In a front page article about Republican Senator Chuck Hagel's presidential prospects, the Washington Post reports that Hagel's opposition to escalating the Iraq war has made him very popular, even on the left. How popular? Here's the proof:
An Internet "draft Hagel" movement has formed, and even die-hard liberals admit they find him appealing.
But the article's only evidence for this Internet "movement" is a pro-Hagel column by esteemed liberal journalist Robert Scheer, posted at the web magazine Truthdig.com. Scheer says he would vote for Hagel over a Democratic candidate who won't "take a clear stand on the occupation." The column is great, but it's no movement.
There are a few blogs talking up Hagel, like Chuck Hagel for President in 2008, but they aren't even collecting emails or draft petitions. The bar for Internet drafts is pretty low nowadays, but it's not that low.
So why was a project with no dedicated website, no supporter lists and no organizing events declared an Internet movement on the front page of the most important political newspaper in the country?
One answer is that Internet politics has arrived. People now recognize there is serious power online. Traditional political and media elites are adapting, but their ability to accurately identify the power has not caught up with the realization that they should monitor -- or engage -- the new players. It can be hard to figure out who the players are, and there are a lot more of them than before. As Yochai Benkler has observed, whether its politics, business or culture production, incumbents typically struggle to adapt when technology suddenly enables a new "networked information economy."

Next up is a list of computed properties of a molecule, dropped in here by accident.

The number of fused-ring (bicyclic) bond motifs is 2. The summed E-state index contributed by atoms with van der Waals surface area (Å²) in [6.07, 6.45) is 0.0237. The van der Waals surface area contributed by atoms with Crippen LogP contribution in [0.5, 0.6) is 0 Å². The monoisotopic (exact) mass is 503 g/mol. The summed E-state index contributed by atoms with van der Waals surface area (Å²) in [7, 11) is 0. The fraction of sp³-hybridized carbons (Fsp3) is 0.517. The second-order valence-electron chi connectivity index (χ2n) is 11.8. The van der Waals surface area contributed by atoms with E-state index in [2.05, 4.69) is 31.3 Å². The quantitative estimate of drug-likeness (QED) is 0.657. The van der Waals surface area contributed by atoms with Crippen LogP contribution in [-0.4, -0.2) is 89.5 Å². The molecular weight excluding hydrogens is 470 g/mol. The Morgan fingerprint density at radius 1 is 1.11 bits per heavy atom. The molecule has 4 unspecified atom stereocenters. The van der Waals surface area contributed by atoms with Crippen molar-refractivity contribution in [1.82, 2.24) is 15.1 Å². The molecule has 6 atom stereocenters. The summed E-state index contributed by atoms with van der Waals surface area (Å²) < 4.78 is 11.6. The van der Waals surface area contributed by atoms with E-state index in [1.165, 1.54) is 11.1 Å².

It's important to note that this was not some niche Washington Post article about blogs. It was a major story about a potential presidential candidate, quoting three U.S. Senators and Scheer's online column. The Post reporter determined that Hagel's political future could be significantly affected by Internet politics. He could launch an anti-war campaign from the right, find potential support and money from websites on the left, and garner plenty of votes from the middle. Internet power would be crucial for that kind of campaign, and it is a plausible scenario. But it has not happened yet, so it's inaccurate to stretch a few Internet postings into a draft movement.
There are much better ways to gauge online interest in presidential hopefuls. Micah Sifry has been using four metrics: incoming blog links, MySpace friends, Facebook friends and Flickr photos. Hagel is not dominating those fields. In fact, it turns out bloggers don't talk about him that much in general. Technorati's list of English blogs with "some authority" - a satellite snapshot of the blogosphere - shows Hagel has been referenced well under 100 times a day over the past year, with one big spike this month.
After his inspiring call to stop the Iraq escalation in the Senate Foreign Relations Committee last week, Hagel hit McCain-like numbers in the blogosphere for the first time. (He's still far behind Gore.) Regardless of party or ideology, if you watch Hagel's Senate testimony, delivered from the heart without notes, you will probably wish America had more leaders like Chuck Hagel. That kind of leadership might even inspire a real movement.
Cross-posted at Personal Democracy Forum.
Update: More on Hagel in response at The Right's Field.